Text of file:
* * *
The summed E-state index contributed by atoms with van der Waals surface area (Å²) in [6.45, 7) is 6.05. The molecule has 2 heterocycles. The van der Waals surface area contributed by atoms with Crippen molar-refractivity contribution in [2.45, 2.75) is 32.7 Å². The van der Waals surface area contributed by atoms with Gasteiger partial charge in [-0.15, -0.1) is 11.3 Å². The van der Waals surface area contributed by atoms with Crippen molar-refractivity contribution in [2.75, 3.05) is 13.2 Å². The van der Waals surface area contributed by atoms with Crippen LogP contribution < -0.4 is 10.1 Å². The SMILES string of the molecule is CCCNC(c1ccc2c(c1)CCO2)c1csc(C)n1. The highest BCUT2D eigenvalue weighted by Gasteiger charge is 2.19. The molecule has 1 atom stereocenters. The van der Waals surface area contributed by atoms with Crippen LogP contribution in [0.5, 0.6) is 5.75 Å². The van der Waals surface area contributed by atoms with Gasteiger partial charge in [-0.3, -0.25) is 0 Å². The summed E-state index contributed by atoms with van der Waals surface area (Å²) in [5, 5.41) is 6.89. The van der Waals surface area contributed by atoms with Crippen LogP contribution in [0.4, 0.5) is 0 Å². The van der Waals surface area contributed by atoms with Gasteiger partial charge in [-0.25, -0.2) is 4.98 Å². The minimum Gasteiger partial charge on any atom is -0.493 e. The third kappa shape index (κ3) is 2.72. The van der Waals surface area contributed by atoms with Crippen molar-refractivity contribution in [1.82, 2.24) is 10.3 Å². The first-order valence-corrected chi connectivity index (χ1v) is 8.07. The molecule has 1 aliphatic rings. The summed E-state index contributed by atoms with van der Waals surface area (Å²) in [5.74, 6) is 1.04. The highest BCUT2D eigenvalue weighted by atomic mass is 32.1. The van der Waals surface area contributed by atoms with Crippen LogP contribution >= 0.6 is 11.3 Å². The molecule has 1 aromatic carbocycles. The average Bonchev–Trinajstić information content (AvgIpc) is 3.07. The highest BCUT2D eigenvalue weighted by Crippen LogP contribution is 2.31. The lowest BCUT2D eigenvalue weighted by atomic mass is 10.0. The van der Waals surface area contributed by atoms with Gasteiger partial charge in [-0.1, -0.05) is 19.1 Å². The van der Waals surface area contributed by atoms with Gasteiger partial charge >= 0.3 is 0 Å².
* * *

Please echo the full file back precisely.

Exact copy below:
The summed E-state index contributed by atoms with van der Waals surface area (Å²) in [6.45, 7) is 6.05. The molecule has 2 heterocycles. The van der Waals surface area contributed by atoms with Crippen molar-refractivity contribution in [2.45, 2.75) is 32.7 Å². The van der Waals surface area contributed by atoms with Gasteiger partial charge in [-0.15, -0.1) is 11.3 Å². The van der Waals surface area contributed by atoms with Crippen molar-refractivity contribution in [2.75, 3.05) is 13.2 Å². The van der Waals surface area contributed by atoms with Crippen LogP contribution < -0.4 is 10.1 Å². The SMILES string of the molecule is CCCNC(c1ccc2c(c1)CCO2)c1csc(C)n1. The highest BCUT2D eigenvalue weighted by Gasteiger charge is 2.19. The molecule has 1 atom stereocenters. The van der Waals surface area contributed by atoms with Crippen LogP contribution in [0.5, 0.6) is 5.75 Å². The van der Waals surface area contributed by atoms with Gasteiger partial charge in [-0.3, -0.25) is 0 Å². The summed E-state index contributed by atoms with van der Waals surface area (Å²) in [5, 5.41) is 6.89. The van der Waals surface area contributed by atoms with Crippen LogP contribution in [0.4, 0.5) is 0 Å². The van der Waals surface area contributed by atoms with Gasteiger partial charge in [-0.25, -0.2) is 4.98 Å². The minimum Gasteiger partial charge on any atom is -0.493 e. The third kappa shape index (κ3) is 2.72. The van der Waals surface area contributed by atoms with Crippen molar-refractivity contribution in [1.82, 2.24) is 10.3 Å². The first-order valence-corrected chi connectivity index (χ1v) is 8.07. The molecule has 1 aliphatic rings. The summed E-state index contributed by atoms with van der Waals surface area (Å²) in [5.74, 6) is 1.04. The highest BCUT2D eigenvalue weighted by atomic mass is 32.1. The van der Waals surface area contributed by atoms with Crippen LogP contribution >= 0.6 is 11.3 Å². The molecule has 1 aromatic carbocycles. The average Bonchev–Trinajstić information content (AvgIpc) is 3.07. The highest BCUT2D eigenvalue weighted by Crippen LogP contribution is 2.31. The lowest BCUT2D eigenvalue weighted by atomic mass is 10.0. The van der Waals surface area contributed by atoms with Gasteiger partial charge in [-0.1, -0.05) is 19.1 Å². The van der Waals surface area contributed by atoms with Gasteiger partial charge >= 0.3 is 0 Å².